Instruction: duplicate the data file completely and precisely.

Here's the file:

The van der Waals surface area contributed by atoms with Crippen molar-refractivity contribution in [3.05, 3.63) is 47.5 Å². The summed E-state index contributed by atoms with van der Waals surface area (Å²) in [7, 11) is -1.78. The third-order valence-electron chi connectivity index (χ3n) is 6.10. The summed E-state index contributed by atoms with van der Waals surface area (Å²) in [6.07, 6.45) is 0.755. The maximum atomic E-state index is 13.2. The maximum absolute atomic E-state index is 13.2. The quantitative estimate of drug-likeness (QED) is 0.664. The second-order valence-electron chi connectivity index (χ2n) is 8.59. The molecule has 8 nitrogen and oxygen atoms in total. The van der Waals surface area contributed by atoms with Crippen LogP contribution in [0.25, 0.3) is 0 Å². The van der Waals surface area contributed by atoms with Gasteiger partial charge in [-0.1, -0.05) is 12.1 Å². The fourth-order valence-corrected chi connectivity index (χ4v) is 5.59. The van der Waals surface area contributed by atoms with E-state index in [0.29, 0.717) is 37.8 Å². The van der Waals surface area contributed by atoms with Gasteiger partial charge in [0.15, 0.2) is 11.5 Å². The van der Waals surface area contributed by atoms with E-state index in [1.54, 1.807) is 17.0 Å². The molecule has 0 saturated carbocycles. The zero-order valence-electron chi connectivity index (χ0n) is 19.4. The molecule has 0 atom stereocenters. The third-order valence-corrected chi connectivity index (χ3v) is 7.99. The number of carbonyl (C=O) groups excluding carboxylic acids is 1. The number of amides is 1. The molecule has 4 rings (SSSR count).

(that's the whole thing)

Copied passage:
The van der Waals surface area contributed by atoms with Crippen molar-refractivity contribution in [3.05, 3.63) is 47.5 Å². The summed E-state index contributed by atoms with van der Waals surface area (Å²) in [7, 11) is -1.78. The third-order valence-electron chi connectivity index (χ3n) is 6.10. The summed E-state index contributed by atoms with van der Waals surface area (Å²) in [6.07, 6.45) is 0.755. The maximum atomic E-state index is 13.2. The maximum absolute atomic E-state index is 13.2. The quantitative estimate of drug-likeness (QED) is 0.664. The second-order valence-electron chi connectivity index (χ2n) is 8.59. The molecule has 8 nitrogen and oxygen atoms in total. The van der Waals surface area contributed by atoms with Crippen LogP contribution in [0.25, 0.3) is 0 Å². The van der Waals surface area contributed by atoms with Gasteiger partial charge in [-0.1, -0.05) is 12.1 Å². The fourth-order valence-corrected chi connectivity index (χ4v) is 5.59. The van der Waals surface area contributed by atoms with E-state index in [0.29, 0.717) is 37.8 Å². The van der Waals surface area contributed by atoms with Gasteiger partial charge in [0.15, 0.2) is 11.5 Å². The van der Waals surface area contributed by atoms with E-state index in [1.54, 1.807) is 17.0 Å². The molecule has 0 saturated carbocycles. The zero-order valence-electron chi connectivity index (χ0n) is 19.4. The molecule has 0 atom stereocenters. The third-order valence-corrected chi connectivity index (χ3v) is 7.99. The number of carbonyl (C=O) groups excluding carboxylic acids is 1. The number of amides is 1. The molecule has 4 rings (SSSR count).